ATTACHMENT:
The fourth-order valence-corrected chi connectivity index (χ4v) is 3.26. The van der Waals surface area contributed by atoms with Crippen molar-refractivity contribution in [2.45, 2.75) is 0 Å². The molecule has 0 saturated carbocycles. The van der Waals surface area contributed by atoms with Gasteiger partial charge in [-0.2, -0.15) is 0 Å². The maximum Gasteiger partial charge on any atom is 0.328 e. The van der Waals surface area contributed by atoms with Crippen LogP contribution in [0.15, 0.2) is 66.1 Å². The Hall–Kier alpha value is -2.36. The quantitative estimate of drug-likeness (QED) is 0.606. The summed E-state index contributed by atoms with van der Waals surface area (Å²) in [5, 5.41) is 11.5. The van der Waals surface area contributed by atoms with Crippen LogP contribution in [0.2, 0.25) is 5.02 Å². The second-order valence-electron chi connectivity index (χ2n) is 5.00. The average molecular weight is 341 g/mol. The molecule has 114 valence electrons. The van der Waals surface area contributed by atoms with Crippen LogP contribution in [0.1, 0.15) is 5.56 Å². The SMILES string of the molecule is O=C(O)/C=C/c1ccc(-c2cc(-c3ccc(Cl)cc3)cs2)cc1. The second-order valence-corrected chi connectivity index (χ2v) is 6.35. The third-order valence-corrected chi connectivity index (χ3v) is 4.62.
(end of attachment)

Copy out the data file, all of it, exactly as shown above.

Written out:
The fourth-order valence-corrected chi connectivity index (χ4v) is 3.26. The van der Waals surface area contributed by atoms with Crippen molar-refractivity contribution in [2.45, 2.75) is 0 Å². The molecule has 0 saturated carbocycles. The van der Waals surface area contributed by atoms with Gasteiger partial charge in [-0.2, -0.15) is 0 Å². The maximum Gasteiger partial charge on any atom is 0.328 e. The van der Waals surface area contributed by atoms with Crippen LogP contribution in [0.15, 0.2) is 66.1 Å². The Hall–Kier alpha value is -2.36. The quantitative estimate of drug-likeness (QED) is 0.606. The summed E-state index contributed by atoms with van der Waals surface area (Å²) in [5, 5.41) is 11.5. The van der Waals surface area contributed by atoms with Crippen LogP contribution in [0.2, 0.25) is 5.02 Å². The second-order valence-electron chi connectivity index (χ2n) is 5.00. The average molecular weight is 341 g/mol. The molecule has 114 valence electrons. The van der Waals surface area contributed by atoms with Crippen LogP contribution in [0.1, 0.15) is 5.56 Å². The SMILES string of the molecule is O=C(O)/C=C/c1ccc(-c2cc(-c3ccc(Cl)cc3)cs2)cc1. The second-order valence-corrected chi connectivity index (χ2v) is 6.35. The third-order valence-corrected chi connectivity index (χ3v) is 4.62.